The “Ruben’s Tube” demonstration shown in the video gives a dramatic and visual representation of sound waves creating standing waves in a pipe. Whether or not you light the gas, once the speaker is on, there are sound waves traveling back and forth along the tube. Sound waves consist of alternating regions of high and low pressure. But by igniting the gas in the tube and allowing it to escape out of the holes cut into the top, we can see where the pressure is high and where it is low.
If you watch the video carefully you can see that at specific sound frequencies we get a static-looking wave pattern. For example, at a certain frequency/pitch we get a pattern of four wave peaks. However, watch what happens when the frequency increases. The pattern disappears for a while until the frequency rises to a (specific) higher value. Then we see five standing wave peaks spring up.
So why do these patterns form? It has to do with constructive and destructive interference of the sound wave. What’s happening is that sound is continuously traveling back and forth along the tube, due to the fact that the waves reflect off of each end. The sound is continuously being produced by the speaker, so as sound traveling in one direction along the tube encounters sound traveling in the opposite direction, the waves interfere with each other. In places where two high-pressure regions overlap we get constructive interference and the wave amplitude increases. Where high pressure encounters low pressure, we get destructive interference, and the wave amplitude can drop to zero.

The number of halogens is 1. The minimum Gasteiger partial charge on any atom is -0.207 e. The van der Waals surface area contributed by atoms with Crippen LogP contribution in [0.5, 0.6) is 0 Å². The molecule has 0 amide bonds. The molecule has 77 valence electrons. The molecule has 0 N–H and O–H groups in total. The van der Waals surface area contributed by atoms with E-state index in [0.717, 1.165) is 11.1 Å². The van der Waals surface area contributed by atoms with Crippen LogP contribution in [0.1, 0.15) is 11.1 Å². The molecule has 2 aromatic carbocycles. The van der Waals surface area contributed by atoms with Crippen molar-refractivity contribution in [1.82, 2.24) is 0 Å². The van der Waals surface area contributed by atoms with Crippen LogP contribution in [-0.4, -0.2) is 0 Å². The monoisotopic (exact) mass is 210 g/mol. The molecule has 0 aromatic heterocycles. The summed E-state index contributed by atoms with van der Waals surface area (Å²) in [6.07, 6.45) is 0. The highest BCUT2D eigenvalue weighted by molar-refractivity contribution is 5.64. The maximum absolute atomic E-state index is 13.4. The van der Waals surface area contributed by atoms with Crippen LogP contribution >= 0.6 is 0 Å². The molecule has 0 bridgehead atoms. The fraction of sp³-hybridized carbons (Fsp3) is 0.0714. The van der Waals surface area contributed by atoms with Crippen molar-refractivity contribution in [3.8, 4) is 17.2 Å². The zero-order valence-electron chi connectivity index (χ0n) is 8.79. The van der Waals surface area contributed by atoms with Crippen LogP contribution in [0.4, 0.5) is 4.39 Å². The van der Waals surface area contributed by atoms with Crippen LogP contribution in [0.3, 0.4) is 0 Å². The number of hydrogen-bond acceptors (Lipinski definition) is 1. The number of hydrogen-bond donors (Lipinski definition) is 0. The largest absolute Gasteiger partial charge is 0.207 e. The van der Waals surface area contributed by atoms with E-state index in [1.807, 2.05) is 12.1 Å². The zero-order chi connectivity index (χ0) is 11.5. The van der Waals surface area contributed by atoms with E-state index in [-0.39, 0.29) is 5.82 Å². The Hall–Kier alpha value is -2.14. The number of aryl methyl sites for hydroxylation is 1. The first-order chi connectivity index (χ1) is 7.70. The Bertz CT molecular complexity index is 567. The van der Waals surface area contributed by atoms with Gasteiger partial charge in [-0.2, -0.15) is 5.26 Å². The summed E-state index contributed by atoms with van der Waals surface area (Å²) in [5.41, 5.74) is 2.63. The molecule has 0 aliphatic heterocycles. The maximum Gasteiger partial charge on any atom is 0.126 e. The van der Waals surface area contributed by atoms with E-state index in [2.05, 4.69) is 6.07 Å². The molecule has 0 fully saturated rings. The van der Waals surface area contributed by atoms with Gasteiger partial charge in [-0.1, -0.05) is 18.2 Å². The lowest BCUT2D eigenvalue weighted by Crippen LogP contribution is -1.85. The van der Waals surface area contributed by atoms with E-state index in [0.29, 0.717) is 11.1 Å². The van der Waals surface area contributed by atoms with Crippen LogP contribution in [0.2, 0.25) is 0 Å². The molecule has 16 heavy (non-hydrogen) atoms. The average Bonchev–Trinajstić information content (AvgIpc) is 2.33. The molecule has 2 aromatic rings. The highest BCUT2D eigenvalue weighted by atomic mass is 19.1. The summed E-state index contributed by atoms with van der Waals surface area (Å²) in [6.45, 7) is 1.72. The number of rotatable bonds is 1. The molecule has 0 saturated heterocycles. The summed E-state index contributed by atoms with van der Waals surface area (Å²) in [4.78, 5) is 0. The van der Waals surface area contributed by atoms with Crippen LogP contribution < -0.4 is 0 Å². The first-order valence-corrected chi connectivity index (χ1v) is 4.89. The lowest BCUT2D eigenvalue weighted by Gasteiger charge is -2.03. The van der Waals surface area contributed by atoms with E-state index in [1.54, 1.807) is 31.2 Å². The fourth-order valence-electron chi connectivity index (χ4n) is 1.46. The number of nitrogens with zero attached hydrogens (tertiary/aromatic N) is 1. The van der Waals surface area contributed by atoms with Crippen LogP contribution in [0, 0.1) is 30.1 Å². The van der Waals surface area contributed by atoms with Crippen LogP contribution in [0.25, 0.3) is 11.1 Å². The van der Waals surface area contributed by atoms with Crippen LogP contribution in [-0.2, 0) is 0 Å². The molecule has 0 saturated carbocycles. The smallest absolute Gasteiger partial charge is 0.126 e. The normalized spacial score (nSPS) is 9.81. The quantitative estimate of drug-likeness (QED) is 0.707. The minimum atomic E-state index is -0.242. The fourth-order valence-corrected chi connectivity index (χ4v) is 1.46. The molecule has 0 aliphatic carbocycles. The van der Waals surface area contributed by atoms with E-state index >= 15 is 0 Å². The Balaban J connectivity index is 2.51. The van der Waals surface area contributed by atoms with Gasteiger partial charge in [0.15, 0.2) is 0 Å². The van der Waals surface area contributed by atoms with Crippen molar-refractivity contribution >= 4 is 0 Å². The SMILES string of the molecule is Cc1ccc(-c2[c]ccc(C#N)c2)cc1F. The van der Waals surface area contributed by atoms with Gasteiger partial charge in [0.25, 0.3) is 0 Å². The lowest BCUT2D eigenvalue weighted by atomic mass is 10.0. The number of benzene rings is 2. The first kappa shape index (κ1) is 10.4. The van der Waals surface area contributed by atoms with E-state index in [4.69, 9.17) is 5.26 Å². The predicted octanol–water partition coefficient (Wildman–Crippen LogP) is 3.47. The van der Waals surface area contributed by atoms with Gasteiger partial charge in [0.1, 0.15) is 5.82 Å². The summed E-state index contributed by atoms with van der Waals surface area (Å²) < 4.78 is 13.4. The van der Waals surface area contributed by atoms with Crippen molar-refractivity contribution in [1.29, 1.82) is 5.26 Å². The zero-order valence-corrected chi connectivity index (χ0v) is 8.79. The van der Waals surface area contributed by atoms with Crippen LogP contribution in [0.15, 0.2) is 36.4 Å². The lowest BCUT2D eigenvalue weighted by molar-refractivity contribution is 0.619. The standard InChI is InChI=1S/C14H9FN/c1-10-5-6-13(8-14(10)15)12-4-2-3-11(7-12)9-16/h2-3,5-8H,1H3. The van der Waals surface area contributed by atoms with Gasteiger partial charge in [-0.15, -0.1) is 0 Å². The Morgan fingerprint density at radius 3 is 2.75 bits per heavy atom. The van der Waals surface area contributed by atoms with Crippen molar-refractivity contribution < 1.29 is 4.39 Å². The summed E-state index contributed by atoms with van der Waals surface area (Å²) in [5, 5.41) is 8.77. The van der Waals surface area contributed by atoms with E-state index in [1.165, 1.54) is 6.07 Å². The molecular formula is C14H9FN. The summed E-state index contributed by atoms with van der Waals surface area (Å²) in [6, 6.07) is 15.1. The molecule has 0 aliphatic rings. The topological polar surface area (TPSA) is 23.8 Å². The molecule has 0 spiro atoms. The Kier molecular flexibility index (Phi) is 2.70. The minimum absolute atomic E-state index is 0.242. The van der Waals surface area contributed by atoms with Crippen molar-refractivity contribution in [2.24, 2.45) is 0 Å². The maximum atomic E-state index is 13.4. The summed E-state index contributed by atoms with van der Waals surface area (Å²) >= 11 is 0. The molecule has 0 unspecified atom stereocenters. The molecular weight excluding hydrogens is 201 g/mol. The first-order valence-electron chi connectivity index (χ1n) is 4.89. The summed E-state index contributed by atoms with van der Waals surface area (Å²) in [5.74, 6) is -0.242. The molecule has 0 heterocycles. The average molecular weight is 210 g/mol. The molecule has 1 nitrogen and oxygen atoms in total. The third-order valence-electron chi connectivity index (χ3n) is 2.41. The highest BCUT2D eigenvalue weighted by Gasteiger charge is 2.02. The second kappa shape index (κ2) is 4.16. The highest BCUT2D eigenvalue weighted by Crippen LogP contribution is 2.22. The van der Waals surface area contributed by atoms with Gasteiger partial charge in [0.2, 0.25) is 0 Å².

Now at any general frequency, there is no set pattern, as the locations of constructive and destructive interference continuously change. However, if you generate sound at the right frequencies for the length of tube that you have, you can generate standing waves, where the locations for constructive and destructive interference always occur at the same place, forming a standing pattern. The distance between the standing wave peaks is the wavelength of the sound at that frequency. By the way, musical instruments are constructed to produce standing waves at the frequency of each note.
Try making your own standing waves at home with a rope. Have your friend hold one end while you shake the other up and down. You’ll find you can generate one big standing wave if you shake your rope at just the right rate, but if you double the rate you get a double standing wave, triple it and you get three, etc. It’s a pleasant way to spend an afternoon!
Adam Weiner is the author of Don’t Try This at Home! The Physics of Hollywood Movies.